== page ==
Melbourne Stars 4 for 157 (Maxwell 43*, Ahmad 3-33) beat Hobart Hurricanes 7 for 153 (McDermott 53, Worrall 4-23) by six wickets
Revenge is a dish best served cold.
And on a cold night in Hobart, five years on from the Hurricanes upsetting the undefeated Melbourne Stars in the BBL 03 semi-final, the Stars exacted revenge on the best side of the home and away season to march into Sunday's final.
The win was set-up by a sensational spell from Stars quick Dan Worrall. He took 4 for 23 including the prize scalp of Matthew Wade and Caleb Jewell in the second over of the innings.
The Hurricanes lost three wickets in the Powerplay for only the second time in the tournament and again lost the game. Wade and D'Arcy Short contributed just 37 between them after scoring 810 as a pair throughout the tournament. The Hurricanes' five losses in the BBL all came when batting first. Ben McDermott made 53 and shared a steadying partnership with George Bailey but they couldn't find the rope through the latter overs and the total of 153 always looked light.
The Stars lost Ben Dunk early in the chase but Peter Handscomb played a gem making 35 from 26 balls. Qais Ahmad ripped out Marcus Stoinis, Nic Maddinson and Handscomb but the scoring rate never slowed and it allowed Glenn Maxwell and Seb Gotch to cruise to victory with six wickets and seven balls to spare.
Worrall wobble
Wade and Short have dominated the competition like no other opening pair in BBL history to help the Hurricanes plunder attacks throughout the regular season. But Worrall's mix of swing, seam and slower balls put the Hurricanes under immediate pressure in the second over. They slumped to 2 for 5 as Worrall firstly removed Wade first ball with a beauty that angled in and seaming away from the around the wicket to scratch the edge of Wade's broad bat. He then went over the wicket to the left-handed Jewell five balls later and clean bowled him with an off-spinning slower ball that pitched on leg stump before gripping and spinning to hit middle and off. Short provided a counter-attack racing to 35 from 20 balls but he made a rare error in both judgement and execution. Having already hit Adam Zampa for six in the final over of the Powerplay, he went to the well again and holed out to long-on to leave the Hurricanes 3 for 42.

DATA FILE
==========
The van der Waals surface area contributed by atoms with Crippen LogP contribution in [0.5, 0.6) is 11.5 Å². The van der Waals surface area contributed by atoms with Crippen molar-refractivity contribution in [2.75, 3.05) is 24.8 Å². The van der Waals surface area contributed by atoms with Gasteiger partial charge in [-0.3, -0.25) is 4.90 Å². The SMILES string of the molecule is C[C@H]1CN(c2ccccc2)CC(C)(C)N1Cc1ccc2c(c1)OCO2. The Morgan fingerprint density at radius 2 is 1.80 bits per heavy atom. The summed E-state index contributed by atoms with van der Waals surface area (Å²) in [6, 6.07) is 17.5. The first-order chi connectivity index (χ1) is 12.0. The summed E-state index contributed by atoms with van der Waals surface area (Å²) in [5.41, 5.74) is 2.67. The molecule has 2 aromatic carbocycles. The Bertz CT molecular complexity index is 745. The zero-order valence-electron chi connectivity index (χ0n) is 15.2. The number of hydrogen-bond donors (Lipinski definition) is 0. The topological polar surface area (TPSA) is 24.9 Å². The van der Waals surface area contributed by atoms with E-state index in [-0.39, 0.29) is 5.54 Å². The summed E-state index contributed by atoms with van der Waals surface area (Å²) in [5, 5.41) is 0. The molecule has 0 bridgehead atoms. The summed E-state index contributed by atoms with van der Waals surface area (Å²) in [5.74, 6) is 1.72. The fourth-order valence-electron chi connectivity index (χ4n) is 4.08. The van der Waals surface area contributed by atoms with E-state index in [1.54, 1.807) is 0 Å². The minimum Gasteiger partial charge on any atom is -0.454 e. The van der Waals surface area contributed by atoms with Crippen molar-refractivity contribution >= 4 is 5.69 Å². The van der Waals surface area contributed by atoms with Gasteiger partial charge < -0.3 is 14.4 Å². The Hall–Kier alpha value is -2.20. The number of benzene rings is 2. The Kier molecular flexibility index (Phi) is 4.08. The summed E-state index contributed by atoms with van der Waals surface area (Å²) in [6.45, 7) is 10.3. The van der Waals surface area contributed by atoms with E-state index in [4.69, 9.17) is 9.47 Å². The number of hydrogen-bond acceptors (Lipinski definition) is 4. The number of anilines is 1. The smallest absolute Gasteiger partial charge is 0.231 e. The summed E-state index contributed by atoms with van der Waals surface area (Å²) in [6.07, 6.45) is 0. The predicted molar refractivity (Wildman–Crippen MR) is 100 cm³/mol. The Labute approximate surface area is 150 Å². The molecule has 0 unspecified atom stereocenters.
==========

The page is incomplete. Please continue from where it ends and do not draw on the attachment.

McDermott mission
McDermott and Bailey had to salvage a wreck against the Melbourne Renegades when the Hurricanes last lost three wickets in the Powerplay. On that occasion they convened at 3 for 11 and both made half-centuries in a 102-run stand. Here they were able to put on 75 in 62 balls but the difference was neither man could take the innings deep. Bailey fell for 37 with four overs left trying to up the ante against Worrall. McDermott reached his second fifty of the BBL but holed out with 13 balls remaining. It meant the Hurricanes could only score 17 runs from the last 13 balls with four players who had not done a great deal of batting throughout the tournament.
Qais sera sera
The Hurricanes appeared to miss a trick early. Jofra Archer made the first breakthrough in the second over with Dunk given out caught behind. Archer and Riley Meredith bowled at warp speed. Meredith delivered a frightening over to Handcomb beating the bat four times and clocking 151kph. But as the run-rate climbed briefly above eight, Archer decided to abandon speed for a length slower ball and Handscomb released the pressure with a boundary. He followed with two more and the Stars reached 1 for 46 at the end of the Powerplay to be in cruise control. Qais Ahmad changed that. He delivered a spectacular leg break to clean bowl the white-hot Stoinis. Maddinson was promoted to take down Ahmad. Wade probably should have turned to the speed of Meredith with Maddinson's recent troubles against pace fresh in the memory. He opted to stick with the legspinner and Ahmad got Maddinson but he did concede two sixes. Ahmad pinned Handscomb lbw in the 11th over to keep the game interesting but the Stars had done enough to make the equation 69 from 54 balls.
Mature Maxwell
The responsibility of captaincy has brought out the best in Maxwell. He was determined to finish the match off his own blade again and he did so by barely taking a risk. Gotch was again a terrific ally. Unlike against the Sydney Sixers, where Gotch scored just one run in a 52-run partnership, he smacked three boundaries in his first eight balls to ease the burden on the captain. Maxwell then took control. He hit a ball so well through cover he forced Bailey to dive full length on the rope and left him with what appeared to be a dislocated shoulder. While the Hurricanes had earlier struggled to find the boundary in the back end of their innings, Maxwell and Gotch struck eight fours and a six between them. Gotch added the finishing touches with a wonderful strike over cover to win with seven balls to spare.

Alex Malcolm is a freelance writer based in Melbourne